Photo Credit: Latifah Abdur

Tracey Baptiste was born in Trinidad, where she grew up on jumbie stories and fairy tales, and decided to be a writer at the wise old age of three. It took a few more years to get her first publishing contract though. Her debut, a young adult novel titled Angel’s Grace, was named one of the 100 best books for reading and sharing by New York City librarians. Tracey is a former teacher, textbook editor, ballerina, and amateur librarian who once started up a library in her house in the hope that everyone would bring their books back late and she would be rich! You know, like other librarians. She is now a wife and mom and lives in New Jersey, where she writes and edits books for kids from a very cozy office in her house that is filled with more toys than she can count. The Jumbies is her second novel.

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Author Q&A

1. Favorite books/authors who inspired you

I had a large, beautiful copy of Grimm’s Fairy Tales when I was little. At age three, I was certain I’d grow up to be a writer and have a book filled with my own stories just like it. When I was eleven, I read V. S. Naipaul’s Miguel Street at school in Trinidad. My copy was a hand-me-down from my brother, and I read it so many times that it simply disintegrated one day. (I swear!) After I moved to the United States at age fifteen, I read Rosa Guy’s novel The Friends. The main character is a girl from “The Islands” who has recently moved to New York. It spoke directly to me and made me think about writing novels instead of short stories.

2. What’s your writing routine?

If I don’t get some writing done first thing in the morning, it just might not get done. It has to be the first thing I do, usually while eating breakfast. I work for about an hour, more if I don’t have to log in to work (I work from home) or get the kids to school. Occasionally I will also write in the evening. My daily goal is about one thousand words. But a lot of the time there are only about one or two words worth keeping, words like and and the.

3. What part of your book was the most fun to write?

I loved describing the mermaids. I wanted to have mermaids that looked like the women I know in Trinidad: bright, beautiful, and with meticulously cared-for hair. All the mermaid parts—especially their attitudes—were super fun to work on. And then there's that encounter with a giant squid...

4. Which part was the most difficult?

This was my first time writing a sequel so a lot of it was hard. I can't pinpoint one thing that was really difficult. It all felt painful at times. But the most emotionally difficult was the scene when the mermaids discover the slave ship and begin to remember who they were before. It was gut wrenching and took me weeks to get through.

5. Is there one particular character in your new book that you most relate to? Why?

Mama D'Leau is complicated and has an interesting (though obscure) backstory. It's not clear who she is or whether she's really good or really REALLY bad. Her moods change on a whim and she needs to be approached with caution. Like Mama D'Leau, I can be very mercurial at times and hard to figure out. (At least that's what my family tells me.)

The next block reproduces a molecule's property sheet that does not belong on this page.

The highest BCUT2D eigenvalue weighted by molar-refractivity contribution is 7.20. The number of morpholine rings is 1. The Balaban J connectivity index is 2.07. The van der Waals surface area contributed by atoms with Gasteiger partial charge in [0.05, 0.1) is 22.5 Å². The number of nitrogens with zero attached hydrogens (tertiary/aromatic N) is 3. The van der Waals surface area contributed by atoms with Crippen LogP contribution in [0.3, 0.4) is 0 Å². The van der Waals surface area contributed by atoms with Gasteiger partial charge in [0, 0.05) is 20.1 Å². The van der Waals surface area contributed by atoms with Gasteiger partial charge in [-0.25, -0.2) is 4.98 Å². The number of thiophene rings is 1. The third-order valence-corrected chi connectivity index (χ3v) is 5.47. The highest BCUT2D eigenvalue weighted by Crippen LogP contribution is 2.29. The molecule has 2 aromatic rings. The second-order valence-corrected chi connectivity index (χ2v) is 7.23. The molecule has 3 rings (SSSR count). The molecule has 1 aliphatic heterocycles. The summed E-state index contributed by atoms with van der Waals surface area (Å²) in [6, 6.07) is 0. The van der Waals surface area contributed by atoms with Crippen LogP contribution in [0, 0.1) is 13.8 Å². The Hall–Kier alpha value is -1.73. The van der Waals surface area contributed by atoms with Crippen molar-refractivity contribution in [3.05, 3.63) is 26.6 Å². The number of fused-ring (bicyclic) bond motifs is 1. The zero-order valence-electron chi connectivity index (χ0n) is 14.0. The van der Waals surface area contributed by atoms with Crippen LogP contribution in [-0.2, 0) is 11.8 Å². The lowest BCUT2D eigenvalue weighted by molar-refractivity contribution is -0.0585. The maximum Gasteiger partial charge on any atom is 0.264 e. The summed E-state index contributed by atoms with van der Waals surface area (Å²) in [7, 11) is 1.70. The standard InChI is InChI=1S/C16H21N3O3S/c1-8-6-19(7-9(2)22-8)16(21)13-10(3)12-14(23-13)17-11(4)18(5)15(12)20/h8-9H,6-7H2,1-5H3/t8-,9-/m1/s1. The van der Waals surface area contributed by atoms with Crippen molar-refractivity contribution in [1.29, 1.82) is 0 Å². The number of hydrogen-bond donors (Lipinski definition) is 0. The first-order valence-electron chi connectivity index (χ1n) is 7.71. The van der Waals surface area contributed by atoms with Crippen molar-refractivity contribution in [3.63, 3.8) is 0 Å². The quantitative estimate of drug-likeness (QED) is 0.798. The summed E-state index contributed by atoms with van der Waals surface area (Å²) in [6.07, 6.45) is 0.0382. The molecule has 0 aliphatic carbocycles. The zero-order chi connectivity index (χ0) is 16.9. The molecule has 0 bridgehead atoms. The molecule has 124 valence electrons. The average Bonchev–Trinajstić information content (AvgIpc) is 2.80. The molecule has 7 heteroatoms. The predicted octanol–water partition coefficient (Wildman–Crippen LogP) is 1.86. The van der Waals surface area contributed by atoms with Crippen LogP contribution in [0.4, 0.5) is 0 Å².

6. What advice would you give aspiring writers?

Take a writing class. As an editor, I meet a lot of people who want to write books but have no idea what good writing is. I get manuscripts that writers think are close to final, but they are still in a very rough stage. The only way to get good feedback on your writing is in a class with a lot of back and forth. And while there are a lot of great freelance editors out there, it’s more economical for beginning writers to take a class. After that, the next best thing is to read a lot. You learn loads from other writers just by reading their work. I still do.

7. Cats or dogs?

Dogs.

8. If writing weren’t part of your daily work, what career would you like to have?

Is world-class lazybones an option? No? Then ballerina. I have always loved ballet and still occasionally take a class, though I stopped dancing for the most part when I was pregnant with my first child. It was also the last time I did pointe work. I still have my last pair of pointe shoes on the bookshelf in my office.

9. Which author would you most like to spend the day with?

Rosa Guy. She passed not too long ago, and I had so wanted to meet her. I think our mutual love of literature and shared Trinbagonian heritage would have given us a lot to talk about.

10. What is your secret superpower?

I have amazing intuition about people. I have actually never been steered wrong when I followed my gut instincts about someone I’ve met. Because of this, I can read people really well, which would probably come in handy during a negotiation, or playing poker. But since I don’t do either of those things, I use my intuition to make really good friends—and to steer arguments the way I want them to go! Handy! I am also eerily disciplined. Once I make up my mind to do something, no amount of cajoling, bribing, or distracting can turn me away from it. 

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